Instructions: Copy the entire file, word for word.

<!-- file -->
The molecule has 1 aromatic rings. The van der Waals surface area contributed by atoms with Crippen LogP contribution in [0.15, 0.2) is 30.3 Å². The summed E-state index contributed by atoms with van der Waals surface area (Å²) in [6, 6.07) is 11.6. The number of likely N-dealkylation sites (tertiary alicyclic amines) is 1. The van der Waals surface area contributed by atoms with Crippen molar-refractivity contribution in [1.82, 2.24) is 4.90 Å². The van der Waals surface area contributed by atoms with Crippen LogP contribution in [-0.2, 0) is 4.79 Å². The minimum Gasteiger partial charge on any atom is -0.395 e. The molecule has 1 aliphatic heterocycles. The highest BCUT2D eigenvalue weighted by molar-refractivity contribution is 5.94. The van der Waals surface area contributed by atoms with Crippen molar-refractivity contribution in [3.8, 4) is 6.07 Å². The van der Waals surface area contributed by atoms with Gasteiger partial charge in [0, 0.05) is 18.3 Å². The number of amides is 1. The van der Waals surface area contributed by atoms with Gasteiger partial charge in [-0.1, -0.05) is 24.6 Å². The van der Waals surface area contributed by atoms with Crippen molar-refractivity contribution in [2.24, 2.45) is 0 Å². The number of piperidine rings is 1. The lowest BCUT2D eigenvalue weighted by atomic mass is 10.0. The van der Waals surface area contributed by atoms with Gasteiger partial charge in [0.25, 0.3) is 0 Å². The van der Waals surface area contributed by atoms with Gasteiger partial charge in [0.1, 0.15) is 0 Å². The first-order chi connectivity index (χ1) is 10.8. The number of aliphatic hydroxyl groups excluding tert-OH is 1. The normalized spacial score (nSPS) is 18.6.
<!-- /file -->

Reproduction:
The molecule has 1 aromatic rings. The van der Waals surface area contributed by atoms with Crippen LogP contribution in [0.15, 0.2) is 30.3 Å². The summed E-state index contributed by atoms with van der Waals surface area (Å²) in [6, 6.07) is 11.6. The number of likely N-dealkylation sites (tertiary alicyclic amines) is 1. The van der Waals surface area contributed by atoms with Crippen molar-refractivity contribution in [1.82, 2.24) is 4.90 Å². The van der Waals surface area contributed by atoms with Crippen LogP contribution in [-0.2, 0) is 4.79 Å². The minimum Gasteiger partial charge on any atom is -0.395 e. The molecule has 1 aliphatic heterocycles. The highest BCUT2D eigenvalue weighted by molar-refractivity contribution is 5.94. The van der Waals surface area contributed by atoms with Crippen molar-refractivity contribution in [3.8, 4) is 6.07 Å². The van der Waals surface area contributed by atoms with Gasteiger partial charge in [0, 0.05) is 18.3 Å². The number of amides is 1. The van der Waals surface area contributed by atoms with Gasteiger partial charge in [-0.1, -0.05) is 24.6 Å². The van der Waals surface area contributed by atoms with Crippen molar-refractivity contribution in [2.24, 2.45) is 0 Å². The number of piperidine rings is 1. The lowest BCUT2D eigenvalue weighted by atomic mass is 10.0. The van der Waals surface area contributed by atoms with Gasteiger partial charge in [0.25, 0.3) is 0 Å². The van der Waals surface area contributed by atoms with Gasteiger partial charge in [0.1, 0.15) is 0 Å². The first-order chi connectivity index (χ1) is 10.8. The number of aliphatic hydroxyl groups excluding tert-OH is 1. The normalized spacial score (nSPS) is 18.6.